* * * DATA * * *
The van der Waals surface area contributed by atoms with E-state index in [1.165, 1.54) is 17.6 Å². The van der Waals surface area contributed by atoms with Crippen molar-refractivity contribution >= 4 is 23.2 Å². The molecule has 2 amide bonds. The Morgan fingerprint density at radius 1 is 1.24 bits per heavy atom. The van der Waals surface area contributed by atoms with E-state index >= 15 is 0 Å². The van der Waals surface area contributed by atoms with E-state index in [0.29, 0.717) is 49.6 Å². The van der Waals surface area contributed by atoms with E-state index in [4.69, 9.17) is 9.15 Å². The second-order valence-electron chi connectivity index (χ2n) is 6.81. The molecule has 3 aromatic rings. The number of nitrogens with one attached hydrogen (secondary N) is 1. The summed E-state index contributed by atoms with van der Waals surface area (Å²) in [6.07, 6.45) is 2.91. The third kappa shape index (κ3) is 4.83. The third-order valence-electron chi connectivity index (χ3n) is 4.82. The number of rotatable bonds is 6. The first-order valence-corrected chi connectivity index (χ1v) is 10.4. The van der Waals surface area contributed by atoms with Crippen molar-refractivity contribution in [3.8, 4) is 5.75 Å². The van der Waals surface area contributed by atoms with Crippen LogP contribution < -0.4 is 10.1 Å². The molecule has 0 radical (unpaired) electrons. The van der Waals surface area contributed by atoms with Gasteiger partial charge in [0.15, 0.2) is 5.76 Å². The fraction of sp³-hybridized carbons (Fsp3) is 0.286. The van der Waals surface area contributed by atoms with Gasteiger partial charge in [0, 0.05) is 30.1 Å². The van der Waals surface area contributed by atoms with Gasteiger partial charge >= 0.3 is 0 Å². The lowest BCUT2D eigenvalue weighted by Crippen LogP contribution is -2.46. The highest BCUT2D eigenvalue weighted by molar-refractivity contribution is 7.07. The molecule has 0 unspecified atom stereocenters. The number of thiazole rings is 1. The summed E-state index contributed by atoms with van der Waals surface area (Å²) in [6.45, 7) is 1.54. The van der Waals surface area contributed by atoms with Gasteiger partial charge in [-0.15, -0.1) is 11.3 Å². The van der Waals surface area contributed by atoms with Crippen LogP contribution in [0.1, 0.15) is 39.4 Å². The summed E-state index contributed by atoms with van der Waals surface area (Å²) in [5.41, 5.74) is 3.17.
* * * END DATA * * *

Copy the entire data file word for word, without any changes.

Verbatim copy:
The van der Waals surface area contributed by atoms with E-state index in [1.165, 1.54) is 17.6 Å². The van der Waals surface area contributed by atoms with Crippen molar-refractivity contribution >= 4 is 23.2 Å². The molecule has 2 amide bonds. The Morgan fingerprint density at radius 1 is 1.24 bits per heavy atom. The van der Waals surface area contributed by atoms with E-state index >= 15 is 0 Å². The van der Waals surface area contributed by atoms with E-state index in [0.29, 0.717) is 49.6 Å². The van der Waals surface area contributed by atoms with E-state index in [4.69, 9.17) is 9.15 Å². The second-order valence-electron chi connectivity index (χ2n) is 6.81. The molecule has 3 aromatic rings. The number of nitrogens with one attached hydrogen (secondary N) is 1. The summed E-state index contributed by atoms with van der Waals surface area (Å²) in [6.07, 6.45) is 2.91. The third kappa shape index (κ3) is 4.83. The third-order valence-electron chi connectivity index (χ3n) is 4.82. The number of rotatable bonds is 6. The first-order valence-corrected chi connectivity index (χ1v) is 10.4. The van der Waals surface area contributed by atoms with Crippen molar-refractivity contribution in [3.8, 4) is 5.75 Å². The van der Waals surface area contributed by atoms with Crippen LogP contribution < -0.4 is 10.1 Å². The molecule has 0 radical (unpaired) electrons. The van der Waals surface area contributed by atoms with Gasteiger partial charge in [0.15, 0.2) is 5.76 Å². The fraction of sp³-hybridized carbons (Fsp3) is 0.286. The van der Waals surface area contributed by atoms with Gasteiger partial charge in [0, 0.05) is 30.1 Å². The van der Waals surface area contributed by atoms with Gasteiger partial charge >= 0.3 is 0 Å². The lowest BCUT2D eigenvalue weighted by Crippen LogP contribution is -2.46. The highest BCUT2D eigenvalue weighted by molar-refractivity contribution is 7.07. The molecule has 0 unspecified atom stereocenters. The number of thiazole rings is 1. The summed E-state index contributed by atoms with van der Waals surface area (Å²) in [6.45, 7) is 1.54. The van der Waals surface area contributed by atoms with Gasteiger partial charge in [-0.15, -0.1) is 11.3 Å². The van der Waals surface area contributed by atoms with Crippen LogP contribution in [0.1, 0.15) is 39.4 Å². The summed E-state index contributed by atoms with van der Waals surface area (Å²) in [5.41, 5.74) is 3.17.